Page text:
Virginia Governor Ralph Northam acknowledged on Friday that he was photographed more than 30 years ago in a costume that was, according to his words, "clearly racist and offensive" — admitting that he had dressed either as a member of the Ku Klux Klan or in blackface. "I am deeply sorry for the decision I made to appear as I did in this photo and for the hurt, that decision caused then and now," the Democratic governor said in a statement on Friday evening. On Saturday, Northam held a press conference wherein he retracted his Friday admission and said that he is not in the picture. He admitted donning black-face during a Michael Jackson dance contest that same year but said that was not him in the yearbook photo as either racist character. Can you, during an early part of your life, do stupid, racially ignorant and insensitive things but not be racist? Should you be allowed to continue to serve?
European powers have backed Juan Guaidó as Venezuela's interim president in an effort to raise the pressure on President Nicolás Maduro's regime, even as divisions in the EU threaten efforts to forge a common stance. Spain, France, Germany, and the UK followed through today on a January 26 pledge to recognize Mr. Guaidó as interim leader if the government in Caracas failed to call fresh elections within eight days. Other European states including Denmark, Austria, and Latvia followed suit in a coordinated show of support for the opposition leader and head of Venezuela's National Assembly to organize fresh polls. The EU had also given eight days for the Maduro government to announce elections but has stopped short of saying it will recognize Mr. Guaidó as interim president and has warned only of possible "further action" instead. The bloc's position has been complicated by divisions within Italy's governing coalition of the anti-establishment Five Star Movement and the far-right League over the crisis in Venezuela.
US President Donald Trump is scheduled to deliver his State of the Union address tomorrow evening at 9 p.m. ET. What should Americans expect? The first question is whether he'll declare a national emergency to build his proposed border wall if Congress can't agree to fund it. He's been coy on that subject leading up to the speech, telling reporters last week: "You'll hear the State of the Union, and then you'll see what happens right after the State of the Union." He may use the event to unveil where and when he'll meet North Korea's leader Kim Jong-un for their second summit. Trump has expressed optimism about striking a deal with China, and said on Friday that a meeting with President Xi Jinping would probably be announced this week. He's likely to at least claim progress has been made with China during the speech on Tuesday. How will he analyze the state of the US economy?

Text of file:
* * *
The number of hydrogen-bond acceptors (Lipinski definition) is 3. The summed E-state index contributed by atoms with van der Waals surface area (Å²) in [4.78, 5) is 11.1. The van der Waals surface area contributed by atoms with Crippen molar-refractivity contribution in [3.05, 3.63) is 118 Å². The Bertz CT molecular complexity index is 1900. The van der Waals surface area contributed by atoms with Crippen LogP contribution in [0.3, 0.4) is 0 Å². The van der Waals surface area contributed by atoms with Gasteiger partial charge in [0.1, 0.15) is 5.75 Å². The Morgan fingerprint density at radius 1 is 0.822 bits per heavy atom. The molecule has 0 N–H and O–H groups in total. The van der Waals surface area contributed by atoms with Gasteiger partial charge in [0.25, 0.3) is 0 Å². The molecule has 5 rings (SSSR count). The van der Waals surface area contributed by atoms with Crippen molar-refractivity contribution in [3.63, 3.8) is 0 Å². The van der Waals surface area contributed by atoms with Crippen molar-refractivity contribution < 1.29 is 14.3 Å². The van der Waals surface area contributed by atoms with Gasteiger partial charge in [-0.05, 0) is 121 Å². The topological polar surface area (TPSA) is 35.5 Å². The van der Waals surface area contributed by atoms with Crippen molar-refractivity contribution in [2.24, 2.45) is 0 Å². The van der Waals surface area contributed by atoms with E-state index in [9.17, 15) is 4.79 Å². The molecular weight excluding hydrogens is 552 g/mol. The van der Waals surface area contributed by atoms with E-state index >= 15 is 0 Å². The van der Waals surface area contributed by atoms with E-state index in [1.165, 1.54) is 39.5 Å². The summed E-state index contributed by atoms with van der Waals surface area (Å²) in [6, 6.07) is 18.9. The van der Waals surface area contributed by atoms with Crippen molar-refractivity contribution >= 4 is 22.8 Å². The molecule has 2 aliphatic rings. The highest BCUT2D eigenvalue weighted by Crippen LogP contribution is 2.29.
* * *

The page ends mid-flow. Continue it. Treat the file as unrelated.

In the crowded race to the White House, Rep. Tulsi Gabbard (D-Hawaii) officially kicked off her campaign for president this past Saturday. In a speech in Oahu, Gabbard, 37, stressed lessons she learned while serving in her state's National Guard. "When we raise our right hand and volunteer to serve, we set aside our own interests to serve our country, to fight for all Americans. We serve as one, indivisible, united, unbreakable — united by this bond of love for each other and love for our country," she said. "It is in this spirit that today I announce my candidacy for president of the United States of America." She has to be the most truly progressive candidate in the race at this point, but she's getting the least amount of coverage. The four-term congresswoman took aim at US interventionism, slamming officials who engage in armed conflicts at great costs while treating troops "as political pawns and mercenaries for hire in wars around the world." Other policy positions that the White House hopeful discussed included Medicare for all, criminal justice reform, environmental advocacy and the need to combat privacy infringement by big tech companies. Is she getting the coverage she deserves?
Gary Flowers — Host of The Gary Flowers Show on radio station Rejoice WREJ-AM 990. He has been executive director of the Old Dominion Bar Association, special assistant to Gov. L. Douglas Wilder, public policy analyst and coordinator of electoral observers for the 1994 elections in South Africa, vice president of programs and national field director for the Rev. Jesse Jackson's Rainbow PUSH Coalition and Executive Director and CEO of the Black Leadership Forum in Washington.
Daniel Lazare — Journalist and author of three books: The Frozen Republic, The Velvet Coup, and America's Undeclared War.
Dr. Jack Rasmus — Professor of economics at Saint Mary's College of California and author of Central Bankers at the End of Their Ropes: Monetary Policy and the Coming Depression, who also writes at jackrasmus.com.
Garland Nixon — Co-Host of Fault Lines on Sputnik News.
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